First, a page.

Would you say you’re getting better at marriage? Do you know how to enjoy marriage? Whether you’ve been married a week or fifty years, it’s not easy to continually improve at marriage. Think about it a different way. Most of us tend to enjoy activities in which we excel, and dislike activities or situations in which we feel subpar.
For example, my wife is a great snow skier and she loves to go skiing. I, on the other hand, am not very good at skiing, so I only ski as an act of love for her. I really don’t enjoy it. In this post, I want to give you a quick reminder for how to keep getting better at marriage—no matter how long you’ve been married.
Therefore be imitators of God, as beloved children. And walk in love, as Christ loved us and gave himself up for us, a fragrant offering and sacrifice to God. —Ephesians 5:1-2
How to Enjoy Marriage: Keep Getting Better
You no doubt understand that sin is a barrier to oneness and enjoyment in marriage. When one spouse sins in marriage it often triggers the other to sin as well. Then, when we try to “work on our marriage” it can be frustrating. Sure, we see the need for improvement and try to do better. Our marriage improves for a time until it reverts to the same or a worse place.
How can we get better at marriage instead of jumping from one ditch to the other? Praise God, there is a permanent breakthrough available for all of us. Thankfully, it is not dependent on our behavior, consistency, or continual improvement. You keep getting better at marriage when you shift from a performance-based marriage to a grace-based marriage.
Romans 8:38-39 says, “For I am persuaded that neither death nor life, nor angels nor rulers, nor things present nor things to come, nor powers, nor height nor depth, nor any other created thing will be able to separate us from the love of God that is in Christ Jesus our Lord.” In order to keep getting better at marriage, your marriage should not be a place where love and kindness are conditioned on the behavior of the other.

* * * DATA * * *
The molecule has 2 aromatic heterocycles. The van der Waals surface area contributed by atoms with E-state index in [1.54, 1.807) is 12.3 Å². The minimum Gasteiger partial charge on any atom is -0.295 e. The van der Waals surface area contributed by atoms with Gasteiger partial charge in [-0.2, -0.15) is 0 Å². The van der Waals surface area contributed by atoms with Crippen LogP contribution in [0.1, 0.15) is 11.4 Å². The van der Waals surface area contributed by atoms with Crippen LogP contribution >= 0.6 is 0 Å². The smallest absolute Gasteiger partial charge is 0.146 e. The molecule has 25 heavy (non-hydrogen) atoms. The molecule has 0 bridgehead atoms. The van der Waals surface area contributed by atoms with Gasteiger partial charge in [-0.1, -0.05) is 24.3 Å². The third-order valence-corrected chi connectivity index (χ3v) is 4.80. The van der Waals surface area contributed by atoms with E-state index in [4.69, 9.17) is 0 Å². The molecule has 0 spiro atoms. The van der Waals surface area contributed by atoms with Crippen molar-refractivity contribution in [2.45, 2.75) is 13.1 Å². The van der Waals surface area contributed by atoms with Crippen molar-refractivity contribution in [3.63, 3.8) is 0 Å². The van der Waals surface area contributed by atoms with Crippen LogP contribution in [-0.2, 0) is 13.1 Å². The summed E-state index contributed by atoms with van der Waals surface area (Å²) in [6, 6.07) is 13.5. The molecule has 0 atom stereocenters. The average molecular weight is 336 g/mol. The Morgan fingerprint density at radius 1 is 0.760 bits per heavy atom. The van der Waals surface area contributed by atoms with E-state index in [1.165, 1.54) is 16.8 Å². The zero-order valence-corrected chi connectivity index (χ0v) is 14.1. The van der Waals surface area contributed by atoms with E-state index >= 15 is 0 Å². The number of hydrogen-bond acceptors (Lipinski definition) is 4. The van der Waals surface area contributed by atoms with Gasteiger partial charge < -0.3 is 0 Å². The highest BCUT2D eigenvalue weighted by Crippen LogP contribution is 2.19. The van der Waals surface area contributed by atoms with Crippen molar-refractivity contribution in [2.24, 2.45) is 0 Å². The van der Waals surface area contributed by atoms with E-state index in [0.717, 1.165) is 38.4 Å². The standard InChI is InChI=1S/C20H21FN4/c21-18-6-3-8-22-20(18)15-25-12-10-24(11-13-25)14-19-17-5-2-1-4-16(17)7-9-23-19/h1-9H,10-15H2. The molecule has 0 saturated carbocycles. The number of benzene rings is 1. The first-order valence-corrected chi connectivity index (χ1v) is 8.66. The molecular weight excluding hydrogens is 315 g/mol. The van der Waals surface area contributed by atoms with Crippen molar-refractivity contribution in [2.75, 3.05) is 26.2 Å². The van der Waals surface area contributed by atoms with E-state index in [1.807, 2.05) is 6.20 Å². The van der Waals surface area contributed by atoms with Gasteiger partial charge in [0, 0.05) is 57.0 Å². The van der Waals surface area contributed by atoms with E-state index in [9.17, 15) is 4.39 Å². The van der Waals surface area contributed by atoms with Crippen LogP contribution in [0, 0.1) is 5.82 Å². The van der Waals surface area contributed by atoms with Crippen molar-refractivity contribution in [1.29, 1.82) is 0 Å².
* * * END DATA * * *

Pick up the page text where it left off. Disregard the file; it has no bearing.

Most bad marriages work like this:
- If you do well, I’ll be nice.
- If you offend me, I’ll withdraw or strike back.
- If you are kind and helpful, we will come together physically.
- If you are rude and unhelpful, distance and no physical intimacy will follow.
In these relationships, love and acceptance are conditional. You scratch my back, I’ll scratch yours. It is buying into the “you get what you deserve” teaching of the world. And so the roller-coaster marriage begins. As we focus on our performance and the performance of our spouse, our marriage will rise and fall with our circumstances and perception of behavior. Our marriages will be man-centered and man-dependent, not God-centered and God-dependent.
Conditioning love on behavior will result in a restrictive, heavy, and joyless relationship. The law is referred to as the ministry of death and condemnation. When my wife and I begin to put “laws” into our marriage that we expect each other to uphold, we set each other up to fail. When we set up these “laws,” we begin to hold sin against one another and birth a spirit of distance or condemnation.
Then, we can quickly become frustrated with one another as fuses get shorter and distance becomes greater. Sadly, we get worse, not better, as “The law came along to multiply the trespass. But where sin multiplied, grace multiplied even more” (Rom. 5:20). This is how it worked in the early years of our marriage. We were crazy about each other until we got married. I sinned by being unkind and not prioritizing our marriage, spending virtually all my time in sports or building a law practice.
In response, my wife stayed after me trying to get me to focus on her. In response, I took offense, was harsh, and liked my wife less. Within a year, my wife was praying “Lord, am I sentenced to a life of this?” My sin had increased hers and vice versa—sin had control. The better way to keep getting better at your marriage is to rest in God’s grace—and seek to give grace to your spouse.
Think of how this readily translates into how to enjoy marriage. As you grow into becoming an effective lover of your spouse, you will enjoy your spouse and your marriage more and more. You’ll give grace rather than constantly look at your spouse’s marriage report card. As your spouse’s heart responds to being seen, heard, known, and loved, you will find yourself increasingly motivated to continue loving them well. The best part is, that this cycle of love and blessing is fun for both of you and brings glory to God.
Grace Marriage Mission
On your next date with your spouse, ask them for one way you can love them better. Seek to hear their heart in their answer, and extend grace if any part of it rubs you the wrong way. Ask follow-up questions about how and why those things would bless them. Make a plan to implement each new act of love, and then promptly execute.
Brad Rhoads is co-founder of Grace Marriage.